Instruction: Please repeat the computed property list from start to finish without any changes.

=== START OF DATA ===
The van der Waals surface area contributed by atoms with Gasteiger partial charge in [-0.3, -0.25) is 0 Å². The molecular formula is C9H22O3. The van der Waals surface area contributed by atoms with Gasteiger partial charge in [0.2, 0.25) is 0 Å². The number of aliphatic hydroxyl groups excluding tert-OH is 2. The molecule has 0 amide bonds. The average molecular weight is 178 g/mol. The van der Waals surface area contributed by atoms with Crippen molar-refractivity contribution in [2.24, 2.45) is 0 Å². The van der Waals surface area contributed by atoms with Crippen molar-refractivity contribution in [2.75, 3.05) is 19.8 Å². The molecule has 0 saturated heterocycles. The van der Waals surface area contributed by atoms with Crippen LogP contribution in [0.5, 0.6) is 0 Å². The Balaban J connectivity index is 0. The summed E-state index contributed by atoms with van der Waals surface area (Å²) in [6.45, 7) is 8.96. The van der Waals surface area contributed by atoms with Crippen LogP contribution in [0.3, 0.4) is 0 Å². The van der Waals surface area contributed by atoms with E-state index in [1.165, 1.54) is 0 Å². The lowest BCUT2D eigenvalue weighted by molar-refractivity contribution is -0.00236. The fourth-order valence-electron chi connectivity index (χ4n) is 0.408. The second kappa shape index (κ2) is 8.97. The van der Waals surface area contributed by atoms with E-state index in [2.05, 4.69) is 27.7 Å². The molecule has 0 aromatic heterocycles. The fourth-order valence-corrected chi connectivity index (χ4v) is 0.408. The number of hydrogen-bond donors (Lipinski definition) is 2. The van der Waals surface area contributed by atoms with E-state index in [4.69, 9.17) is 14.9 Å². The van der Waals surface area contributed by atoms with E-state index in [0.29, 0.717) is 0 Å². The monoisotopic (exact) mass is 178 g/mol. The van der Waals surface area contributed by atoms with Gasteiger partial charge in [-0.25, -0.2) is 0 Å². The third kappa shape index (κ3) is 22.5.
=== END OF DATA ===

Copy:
The van der Waals surface area contributed by atoms with Gasteiger partial charge in [-0.3, -0.25) is 0 Å². The molecular formula is C9H22O3. The van der Waals surface area contributed by atoms with Gasteiger partial charge in [0.2, 0.25) is 0 Å². The number of aliphatic hydroxyl groups excluding tert-OH is 2. The molecule has 0 amide bonds. The average molecular weight is 178 g/mol. The van der Waals surface area contributed by atoms with Crippen molar-refractivity contribution in [2.24, 2.45) is 0 Å². The van der Waals surface area contributed by atoms with Crippen molar-refractivity contribution in [2.75, 3.05) is 19.8 Å². The molecule has 0 saturated heterocycles. The van der Waals surface area contributed by atoms with Crippen LogP contribution in [0.5, 0.6) is 0 Å². The Balaban J connectivity index is 0. The summed E-state index contributed by atoms with van der Waals surface area (Å²) in [6.45, 7) is 8.96. The van der Waals surface area contributed by atoms with Crippen LogP contribution in [0.3, 0.4) is 0 Å². The van der Waals surface area contributed by atoms with E-state index in [1.165, 1.54) is 0 Å². The lowest BCUT2D eigenvalue weighted by molar-refractivity contribution is -0.00236. The fourth-order valence-electron chi connectivity index (χ4n) is 0.408. The second kappa shape index (κ2) is 8.97. The van der Waals surface area contributed by atoms with E-state index in [2.05, 4.69) is 27.7 Å². The molecule has 0 aromatic heterocycles. The fourth-order valence-corrected chi connectivity index (χ4v) is 0.408. The number of hydrogen-bond donors (Lipinski definition) is 2. The van der Waals surface area contributed by atoms with E-state index in [4.69, 9.17) is 14.9 Å². The van der Waals surface area contributed by atoms with E-state index in [0.29, 0.717) is 0 Å². The monoisotopic (exact) mass is 178 g/mol. The van der Waals surface area contributed by atoms with Gasteiger partial charge in [-0.25, -0.2) is 0 Å². The third kappa shape index (κ3) is 22.5.